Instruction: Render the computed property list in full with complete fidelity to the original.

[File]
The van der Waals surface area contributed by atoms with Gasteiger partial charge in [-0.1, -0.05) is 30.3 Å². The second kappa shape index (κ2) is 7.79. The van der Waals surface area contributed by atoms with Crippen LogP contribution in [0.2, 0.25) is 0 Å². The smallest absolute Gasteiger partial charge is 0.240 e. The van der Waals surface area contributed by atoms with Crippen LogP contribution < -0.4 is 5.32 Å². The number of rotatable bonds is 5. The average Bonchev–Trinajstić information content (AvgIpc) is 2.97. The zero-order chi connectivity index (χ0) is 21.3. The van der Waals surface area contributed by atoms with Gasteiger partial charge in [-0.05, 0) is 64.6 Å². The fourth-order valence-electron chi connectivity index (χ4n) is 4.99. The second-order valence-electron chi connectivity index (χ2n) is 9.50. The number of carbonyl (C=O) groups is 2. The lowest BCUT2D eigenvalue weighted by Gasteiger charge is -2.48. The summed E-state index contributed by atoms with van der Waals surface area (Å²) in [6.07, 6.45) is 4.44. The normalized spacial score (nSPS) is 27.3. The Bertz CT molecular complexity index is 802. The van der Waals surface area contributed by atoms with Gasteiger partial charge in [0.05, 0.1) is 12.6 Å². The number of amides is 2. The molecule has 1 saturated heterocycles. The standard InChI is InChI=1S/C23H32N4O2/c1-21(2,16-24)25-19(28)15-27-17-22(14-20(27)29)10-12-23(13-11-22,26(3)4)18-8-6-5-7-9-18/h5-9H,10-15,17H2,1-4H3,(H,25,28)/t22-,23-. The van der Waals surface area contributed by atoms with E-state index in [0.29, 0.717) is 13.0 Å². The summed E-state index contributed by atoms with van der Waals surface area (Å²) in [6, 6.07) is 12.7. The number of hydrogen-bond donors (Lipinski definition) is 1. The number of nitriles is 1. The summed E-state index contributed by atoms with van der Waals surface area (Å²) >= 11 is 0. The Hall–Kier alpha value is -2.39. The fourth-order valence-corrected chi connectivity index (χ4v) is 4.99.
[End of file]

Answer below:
The van der Waals surface area contributed by atoms with Gasteiger partial charge in [-0.1, -0.05) is 30.3 Å². The second kappa shape index (κ2) is 7.79. The van der Waals surface area contributed by atoms with Crippen LogP contribution in [0.2, 0.25) is 0 Å². The smallest absolute Gasteiger partial charge is 0.240 e. The van der Waals surface area contributed by atoms with Crippen LogP contribution < -0.4 is 5.32 Å². The number of rotatable bonds is 5. The average Bonchev–Trinajstić information content (AvgIpc) is 2.97. The zero-order chi connectivity index (χ0) is 21.3. The van der Waals surface area contributed by atoms with Gasteiger partial charge in [-0.05, 0) is 64.6 Å². The fourth-order valence-electron chi connectivity index (χ4n) is 4.99. The second-order valence-electron chi connectivity index (χ2n) is 9.50. The number of carbonyl (C=O) groups is 2. The lowest BCUT2D eigenvalue weighted by Gasteiger charge is -2.48. The summed E-state index contributed by atoms with van der Waals surface area (Å²) in [6.07, 6.45) is 4.44. The normalized spacial score (nSPS) is 27.3. The Bertz CT molecular complexity index is 802. The van der Waals surface area contributed by atoms with Gasteiger partial charge in [0.05, 0.1) is 12.6 Å². The number of amides is 2. The molecule has 1 saturated heterocycles. The standard InChI is InChI=1S/C23H32N4O2/c1-21(2,16-24)25-19(28)15-27-17-22(14-20(27)29)10-12-23(13-11-22,26(3)4)18-8-6-5-7-9-18/h5-9H,10-15,17H2,1-4H3,(H,25,28)/t22-,23-. The van der Waals surface area contributed by atoms with E-state index in [0.29, 0.717) is 13.0 Å². The summed E-state index contributed by atoms with van der Waals surface area (Å²) in [6, 6.07) is 12.7. The number of hydrogen-bond donors (Lipinski definition) is 1. The number of nitriles is 1. The summed E-state index contributed by atoms with van der Waals surface area (Å²) >= 11 is 0. The Hall–Kier alpha value is -2.39. The fourth-order valence-corrected chi connectivity index (χ4v) is 4.99.